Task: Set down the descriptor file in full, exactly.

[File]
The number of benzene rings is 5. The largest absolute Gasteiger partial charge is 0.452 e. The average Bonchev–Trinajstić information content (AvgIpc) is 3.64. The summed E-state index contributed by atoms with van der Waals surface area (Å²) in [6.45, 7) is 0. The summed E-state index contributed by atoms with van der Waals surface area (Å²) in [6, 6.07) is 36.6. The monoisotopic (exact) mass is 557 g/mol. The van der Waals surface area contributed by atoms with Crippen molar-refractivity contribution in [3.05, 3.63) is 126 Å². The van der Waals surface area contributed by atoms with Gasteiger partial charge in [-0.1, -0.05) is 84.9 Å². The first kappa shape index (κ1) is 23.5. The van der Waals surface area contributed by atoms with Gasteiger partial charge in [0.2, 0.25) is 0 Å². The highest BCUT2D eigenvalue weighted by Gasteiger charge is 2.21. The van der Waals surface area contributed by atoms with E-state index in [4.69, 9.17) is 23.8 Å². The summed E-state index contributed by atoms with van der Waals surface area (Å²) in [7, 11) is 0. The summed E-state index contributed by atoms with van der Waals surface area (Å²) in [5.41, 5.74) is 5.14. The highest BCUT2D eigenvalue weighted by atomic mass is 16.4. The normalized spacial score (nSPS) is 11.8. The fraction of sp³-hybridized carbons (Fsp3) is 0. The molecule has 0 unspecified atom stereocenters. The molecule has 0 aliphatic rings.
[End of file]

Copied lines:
The number of benzene rings is 5. The largest absolute Gasteiger partial charge is 0.452 e. The average Bonchev–Trinajstić information content (AvgIpc) is 3.64. The summed E-state index contributed by atoms with van der Waals surface area (Å²) in [6.45, 7) is 0. The summed E-state index contributed by atoms with van der Waals surface area (Å²) in [6, 6.07) is 36.6. The monoisotopic (exact) mass is 557 g/mol. The van der Waals surface area contributed by atoms with Crippen molar-refractivity contribution in [3.05, 3.63) is 126 Å². The van der Waals surface area contributed by atoms with Gasteiger partial charge in [-0.1, -0.05) is 84.9 Å². The first kappa shape index (κ1) is 23.5. The van der Waals surface area contributed by atoms with Gasteiger partial charge in [0.2, 0.25) is 0 Å². The highest BCUT2D eigenvalue weighted by Gasteiger charge is 2.21. The van der Waals surface area contributed by atoms with E-state index in [4.69, 9.17) is 23.8 Å². The summed E-state index contributed by atoms with van der Waals surface area (Å²) in [7, 11) is 0. The summed E-state index contributed by atoms with van der Waals surface area (Å²) in [5.41, 5.74) is 5.14. The highest BCUT2D eigenvalue weighted by atomic mass is 16.4. The normalized spacial score (nSPS) is 11.8. The fraction of sp³-hybridized carbons (Fsp3) is 0. The molecule has 0 unspecified atom stereocenters. The molecule has 0 aliphatic rings.